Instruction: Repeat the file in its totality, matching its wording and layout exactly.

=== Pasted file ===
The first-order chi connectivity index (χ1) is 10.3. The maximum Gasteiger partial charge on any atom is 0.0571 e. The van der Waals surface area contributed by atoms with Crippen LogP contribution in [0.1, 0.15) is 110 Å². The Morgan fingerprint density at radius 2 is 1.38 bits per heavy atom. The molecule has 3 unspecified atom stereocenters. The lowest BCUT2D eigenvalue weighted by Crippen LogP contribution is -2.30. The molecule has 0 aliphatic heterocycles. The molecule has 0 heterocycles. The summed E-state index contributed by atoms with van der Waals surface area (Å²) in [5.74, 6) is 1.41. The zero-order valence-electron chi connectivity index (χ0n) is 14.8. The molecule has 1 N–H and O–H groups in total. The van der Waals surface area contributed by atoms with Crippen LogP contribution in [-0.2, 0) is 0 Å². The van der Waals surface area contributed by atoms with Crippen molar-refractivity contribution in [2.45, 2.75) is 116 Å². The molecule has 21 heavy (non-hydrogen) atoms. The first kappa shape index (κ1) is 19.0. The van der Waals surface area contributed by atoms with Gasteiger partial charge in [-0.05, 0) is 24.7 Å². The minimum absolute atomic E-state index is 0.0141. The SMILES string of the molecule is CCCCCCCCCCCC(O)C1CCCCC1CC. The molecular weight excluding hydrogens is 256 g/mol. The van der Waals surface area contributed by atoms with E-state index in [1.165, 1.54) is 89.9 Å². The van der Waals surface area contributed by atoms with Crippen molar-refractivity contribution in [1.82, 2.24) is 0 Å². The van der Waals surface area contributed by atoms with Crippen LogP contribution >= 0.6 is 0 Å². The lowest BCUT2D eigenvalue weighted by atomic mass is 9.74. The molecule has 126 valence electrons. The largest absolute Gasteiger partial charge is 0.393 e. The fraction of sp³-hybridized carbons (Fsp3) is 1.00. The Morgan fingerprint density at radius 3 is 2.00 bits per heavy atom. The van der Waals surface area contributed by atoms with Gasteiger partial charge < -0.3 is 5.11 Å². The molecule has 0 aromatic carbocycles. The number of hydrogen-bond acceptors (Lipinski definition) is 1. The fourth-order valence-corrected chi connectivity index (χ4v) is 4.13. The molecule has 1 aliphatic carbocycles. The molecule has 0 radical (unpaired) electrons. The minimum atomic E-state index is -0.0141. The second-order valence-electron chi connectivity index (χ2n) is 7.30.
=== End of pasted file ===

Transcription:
The first-order chi connectivity index (χ1) is 10.3. The maximum Gasteiger partial charge on any atom is 0.0571 e. The van der Waals surface area contributed by atoms with Crippen LogP contribution in [0.1, 0.15) is 110 Å². The Morgan fingerprint density at radius 2 is 1.38 bits per heavy atom. The molecule has 3 unspecified atom stereocenters. The lowest BCUT2D eigenvalue weighted by Crippen LogP contribution is -2.30. The molecule has 0 aliphatic heterocycles. The molecule has 0 heterocycles. The summed E-state index contributed by atoms with van der Waals surface area (Å²) in [5.74, 6) is 1.41. The zero-order valence-electron chi connectivity index (χ0n) is 14.8. The molecule has 1 N–H and O–H groups in total. The van der Waals surface area contributed by atoms with Crippen LogP contribution in [-0.2, 0) is 0 Å². The van der Waals surface area contributed by atoms with Crippen molar-refractivity contribution in [2.45, 2.75) is 116 Å². The molecule has 21 heavy (non-hydrogen) atoms. The first kappa shape index (κ1) is 19.0. The van der Waals surface area contributed by atoms with Gasteiger partial charge in [-0.05, 0) is 24.7 Å². The minimum absolute atomic E-state index is 0.0141. The SMILES string of the molecule is CCCCCCCCCCCC(O)C1CCCCC1CC. The molecular weight excluding hydrogens is 256 g/mol. The van der Waals surface area contributed by atoms with E-state index in [1.165, 1.54) is 89.9 Å². The van der Waals surface area contributed by atoms with Crippen molar-refractivity contribution in [1.82, 2.24) is 0 Å². The van der Waals surface area contributed by atoms with Crippen LogP contribution >= 0.6 is 0 Å². The lowest BCUT2D eigenvalue weighted by atomic mass is 9.74. The molecule has 126 valence electrons. The largest absolute Gasteiger partial charge is 0.393 e. The fraction of sp³-hybridized carbons (Fsp3) is 1.00. The Morgan fingerprint density at radius 3 is 2.00 bits per heavy atom. The van der Waals surface area contributed by atoms with Gasteiger partial charge < -0.3 is 5.11 Å². The molecule has 0 aromatic carbocycles. The number of hydrogen-bond acceptors (Lipinski definition) is 1. The fourth-order valence-corrected chi connectivity index (χ4v) is 4.13. The molecule has 1 aliphatic carbocycles. The molecule has 0 radical (unpaired) electrons. The minimum atomic E-state index is -0.0141. The second-order valence-electron chi connectivity index (χ2n) is 7.30.